// now this class knows how a player works and how to use one.



class CGame
{
public:
CGame();
virtual ~CGame();

// a pointer to a CPlayer object ready to be assigned

CPlayer *mPlayerPtr;

};


#endif


Got that? Right, with that in place we can create an instance of CPlayer somewhere in our CGame object (in the .cpp implementation) and then make sure our pointer points to it. Let's say we do it in the constructor, it would look something like this...


  
CGame::CGame()
{
mPlayerPtr = new CPlayer;
}


So what does that do? Well, as soon as our CGame object is created the constructor is called and that executes the code we just added. It creates a new instance of CPlayer in memory and then makes sure our pointer is pointing at it. This leaves you free to tell that CPlayer object what to do simply by calling it's functions with the arrow operator. So if CPlayer had a function called doStuff() we could simply have CGame call ...

 
// tell the player to do stuff

// could be something like animating, moving, jumping, farting...

mPlayerPtr->doStuff();


That would tell the CPlayer object what to do. Bare something in mind however, having created an object in memory at the start we need to make sure we remove it when everything is finished so you would be best off using the deconstructor to delete that CPlayer object like so...

 
// the deconstructor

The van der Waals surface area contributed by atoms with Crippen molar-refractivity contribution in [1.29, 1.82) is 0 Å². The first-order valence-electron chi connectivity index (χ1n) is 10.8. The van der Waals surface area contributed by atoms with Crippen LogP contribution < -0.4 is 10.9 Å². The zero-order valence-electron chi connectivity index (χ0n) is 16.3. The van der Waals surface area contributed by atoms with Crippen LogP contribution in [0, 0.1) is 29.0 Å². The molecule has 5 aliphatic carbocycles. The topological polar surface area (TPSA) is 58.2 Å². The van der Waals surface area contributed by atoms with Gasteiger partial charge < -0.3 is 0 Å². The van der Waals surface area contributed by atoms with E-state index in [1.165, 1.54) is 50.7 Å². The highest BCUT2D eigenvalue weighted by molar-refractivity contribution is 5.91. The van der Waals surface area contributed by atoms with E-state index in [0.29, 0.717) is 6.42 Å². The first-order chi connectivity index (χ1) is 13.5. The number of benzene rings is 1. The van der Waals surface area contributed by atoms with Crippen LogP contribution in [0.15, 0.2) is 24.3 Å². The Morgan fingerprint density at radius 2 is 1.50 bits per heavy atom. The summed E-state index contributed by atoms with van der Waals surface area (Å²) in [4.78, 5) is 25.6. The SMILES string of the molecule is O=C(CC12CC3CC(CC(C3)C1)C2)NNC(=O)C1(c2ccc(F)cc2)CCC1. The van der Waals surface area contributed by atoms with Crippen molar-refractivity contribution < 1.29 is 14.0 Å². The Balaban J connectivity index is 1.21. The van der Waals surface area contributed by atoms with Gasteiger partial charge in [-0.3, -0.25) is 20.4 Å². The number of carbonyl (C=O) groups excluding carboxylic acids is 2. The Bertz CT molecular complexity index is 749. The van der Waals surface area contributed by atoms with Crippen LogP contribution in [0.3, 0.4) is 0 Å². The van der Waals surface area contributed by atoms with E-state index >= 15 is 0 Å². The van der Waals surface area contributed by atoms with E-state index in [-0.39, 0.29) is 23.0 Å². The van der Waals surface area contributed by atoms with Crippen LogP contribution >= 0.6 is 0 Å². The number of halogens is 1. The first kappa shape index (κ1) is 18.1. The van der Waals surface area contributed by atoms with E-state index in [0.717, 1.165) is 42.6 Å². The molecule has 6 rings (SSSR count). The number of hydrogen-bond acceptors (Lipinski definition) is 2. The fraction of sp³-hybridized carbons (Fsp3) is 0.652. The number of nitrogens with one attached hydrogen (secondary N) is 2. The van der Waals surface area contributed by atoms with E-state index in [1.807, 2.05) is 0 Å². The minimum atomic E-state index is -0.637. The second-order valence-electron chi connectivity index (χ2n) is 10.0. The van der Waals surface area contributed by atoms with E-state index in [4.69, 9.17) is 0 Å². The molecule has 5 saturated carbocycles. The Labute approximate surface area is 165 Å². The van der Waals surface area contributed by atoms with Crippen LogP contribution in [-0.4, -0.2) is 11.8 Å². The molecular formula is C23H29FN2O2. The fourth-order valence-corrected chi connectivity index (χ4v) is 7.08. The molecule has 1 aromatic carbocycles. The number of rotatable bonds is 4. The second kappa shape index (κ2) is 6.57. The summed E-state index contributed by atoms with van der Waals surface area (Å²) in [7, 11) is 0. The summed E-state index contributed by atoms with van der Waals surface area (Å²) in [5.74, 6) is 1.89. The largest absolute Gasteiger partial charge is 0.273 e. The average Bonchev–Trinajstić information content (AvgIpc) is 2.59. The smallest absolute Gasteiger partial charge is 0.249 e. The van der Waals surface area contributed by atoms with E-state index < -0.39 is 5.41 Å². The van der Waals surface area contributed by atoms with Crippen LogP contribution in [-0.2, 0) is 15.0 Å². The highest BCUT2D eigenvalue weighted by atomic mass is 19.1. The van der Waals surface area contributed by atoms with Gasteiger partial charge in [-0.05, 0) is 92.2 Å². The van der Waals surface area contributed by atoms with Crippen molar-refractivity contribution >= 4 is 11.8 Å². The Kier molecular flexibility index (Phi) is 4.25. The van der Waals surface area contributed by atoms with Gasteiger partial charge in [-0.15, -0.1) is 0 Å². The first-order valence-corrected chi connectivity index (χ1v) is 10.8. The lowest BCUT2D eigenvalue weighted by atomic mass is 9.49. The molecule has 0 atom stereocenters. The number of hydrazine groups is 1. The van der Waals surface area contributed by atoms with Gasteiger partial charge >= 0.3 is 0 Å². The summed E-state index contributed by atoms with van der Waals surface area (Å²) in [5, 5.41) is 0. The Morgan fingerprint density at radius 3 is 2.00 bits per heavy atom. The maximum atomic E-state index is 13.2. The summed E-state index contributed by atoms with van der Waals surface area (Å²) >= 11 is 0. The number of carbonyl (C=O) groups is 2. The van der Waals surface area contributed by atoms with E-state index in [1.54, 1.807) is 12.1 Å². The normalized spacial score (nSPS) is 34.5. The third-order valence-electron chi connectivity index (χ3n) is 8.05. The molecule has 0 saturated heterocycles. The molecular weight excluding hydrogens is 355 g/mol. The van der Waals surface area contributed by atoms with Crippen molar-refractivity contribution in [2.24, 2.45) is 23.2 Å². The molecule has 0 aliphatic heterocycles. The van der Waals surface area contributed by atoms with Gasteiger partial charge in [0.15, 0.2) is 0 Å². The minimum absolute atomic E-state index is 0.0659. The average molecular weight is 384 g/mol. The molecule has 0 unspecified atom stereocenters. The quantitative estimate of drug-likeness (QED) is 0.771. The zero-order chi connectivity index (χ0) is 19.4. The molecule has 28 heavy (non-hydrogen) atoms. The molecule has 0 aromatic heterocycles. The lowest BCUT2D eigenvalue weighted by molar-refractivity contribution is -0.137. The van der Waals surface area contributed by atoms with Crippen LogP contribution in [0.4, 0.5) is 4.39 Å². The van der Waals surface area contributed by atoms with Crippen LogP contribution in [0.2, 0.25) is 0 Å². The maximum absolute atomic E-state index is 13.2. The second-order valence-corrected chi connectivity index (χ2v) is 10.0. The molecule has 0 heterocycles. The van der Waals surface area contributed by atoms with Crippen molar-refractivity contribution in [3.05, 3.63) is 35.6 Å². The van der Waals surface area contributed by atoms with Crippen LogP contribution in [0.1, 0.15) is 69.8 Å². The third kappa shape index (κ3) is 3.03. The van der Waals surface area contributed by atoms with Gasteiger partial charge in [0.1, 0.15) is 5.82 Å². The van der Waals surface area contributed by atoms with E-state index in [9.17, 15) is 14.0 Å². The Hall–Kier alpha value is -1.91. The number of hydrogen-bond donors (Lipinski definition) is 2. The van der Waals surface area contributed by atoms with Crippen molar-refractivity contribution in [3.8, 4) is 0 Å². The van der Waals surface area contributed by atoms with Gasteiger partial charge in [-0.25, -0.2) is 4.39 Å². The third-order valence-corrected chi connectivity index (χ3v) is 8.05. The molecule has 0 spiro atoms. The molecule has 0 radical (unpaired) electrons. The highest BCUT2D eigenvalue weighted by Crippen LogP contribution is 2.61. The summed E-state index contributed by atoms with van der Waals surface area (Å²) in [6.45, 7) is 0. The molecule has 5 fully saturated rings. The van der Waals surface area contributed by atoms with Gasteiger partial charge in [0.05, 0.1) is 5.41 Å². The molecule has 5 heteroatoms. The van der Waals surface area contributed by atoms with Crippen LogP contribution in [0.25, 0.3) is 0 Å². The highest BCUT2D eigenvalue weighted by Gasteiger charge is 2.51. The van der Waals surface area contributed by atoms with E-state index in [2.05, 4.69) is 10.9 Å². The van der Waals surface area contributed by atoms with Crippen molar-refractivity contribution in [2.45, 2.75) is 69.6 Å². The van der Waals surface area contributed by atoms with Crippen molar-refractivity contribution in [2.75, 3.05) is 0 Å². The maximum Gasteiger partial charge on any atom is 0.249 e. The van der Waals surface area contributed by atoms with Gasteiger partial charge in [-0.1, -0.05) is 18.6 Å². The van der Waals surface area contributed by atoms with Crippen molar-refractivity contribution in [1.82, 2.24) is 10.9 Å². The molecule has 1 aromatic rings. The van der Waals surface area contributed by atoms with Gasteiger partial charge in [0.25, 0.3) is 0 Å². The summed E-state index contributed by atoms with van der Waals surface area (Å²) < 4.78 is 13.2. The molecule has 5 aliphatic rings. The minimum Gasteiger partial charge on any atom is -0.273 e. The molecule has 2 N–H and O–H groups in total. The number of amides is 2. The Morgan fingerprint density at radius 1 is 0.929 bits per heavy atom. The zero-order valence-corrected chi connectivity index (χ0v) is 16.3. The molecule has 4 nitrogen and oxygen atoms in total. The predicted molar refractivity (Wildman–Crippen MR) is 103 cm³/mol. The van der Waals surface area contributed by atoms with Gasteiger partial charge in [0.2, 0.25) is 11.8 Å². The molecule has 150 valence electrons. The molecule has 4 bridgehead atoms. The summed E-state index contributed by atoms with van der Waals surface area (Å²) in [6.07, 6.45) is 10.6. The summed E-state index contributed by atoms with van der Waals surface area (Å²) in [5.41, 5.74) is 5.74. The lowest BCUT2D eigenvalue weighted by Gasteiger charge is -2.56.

CGame::~CGame()
{
// delete the player object we created at the start

delete mPlayerPtr;
}


Hope that is of some use and best of luck with it.



Edit: typo
Edit2: gah, what happened to my source tags!

[edited by - ghosted on March 31, 2004 3:51:25 AM]

Share this post


Link to post
Share on other sites
thank ya, ghosted! i completely got ya!

but, i have a question now: in your example, the CPlayer is under the control of CGame, this is alright, they two should have this logic. so, the communication is single-way --- message from CGame to CPlayer, no reverse(no necessary of course) so, what about when i have two objects need to communicates each other in a "double-way communication"?

Share this post


Link to post
Share on other sites
Ok, lets assume our CGame object has created 2 instances of CPlayer for some sort of multiplayer madness and (for whatever reason) you want the two of them to be able to communicate. We could achieve this link by letting the CGame object pass each one to the other and allowing it to direct a pointer at it.

So, we could start by adding a pointer to a CPlayer type inside the CPlayer class. In order to point that pointer at the other instance of CPlayer (the opponent) we''ll need some sort of function that CGame can use and then pass us the opponent. Something like this perhaps...



class CPlayer
{
public:
CPlayer();
virtual ~CPlayer();

// a function for registering the opponent class

void registerOpponent(CPlayer *opp);

// a pointer to our opponent

CPlayer *mOpponent;
};


So that actual function would be implemented in Player.cpp something like this...


void CPlayer::registerOpponent(CPlayer *opp)
{
// direct our mOpponent pointer to the Player object that gets passed to us

mOpponent = opp;
}


And finally to ensure those two instaces both get passed to each other we add the call to that function just after creating the players, perhaps in the CGame constructor...


CGame:CGame()
{
// create two instances of player

mPlayer1 = new CPlayer;
mPlayer2 = new CPlayer;

//let each one see the opponent and assign a pointer to them

mPlayer1->registerOpponent(mPlayer2);
mPlayer2->registerOpponent(mPlayer1);
}



So now the two CPlayer objects can communicate using the pointers they have to their opponent.

Share this post


Link to post
Share on other sites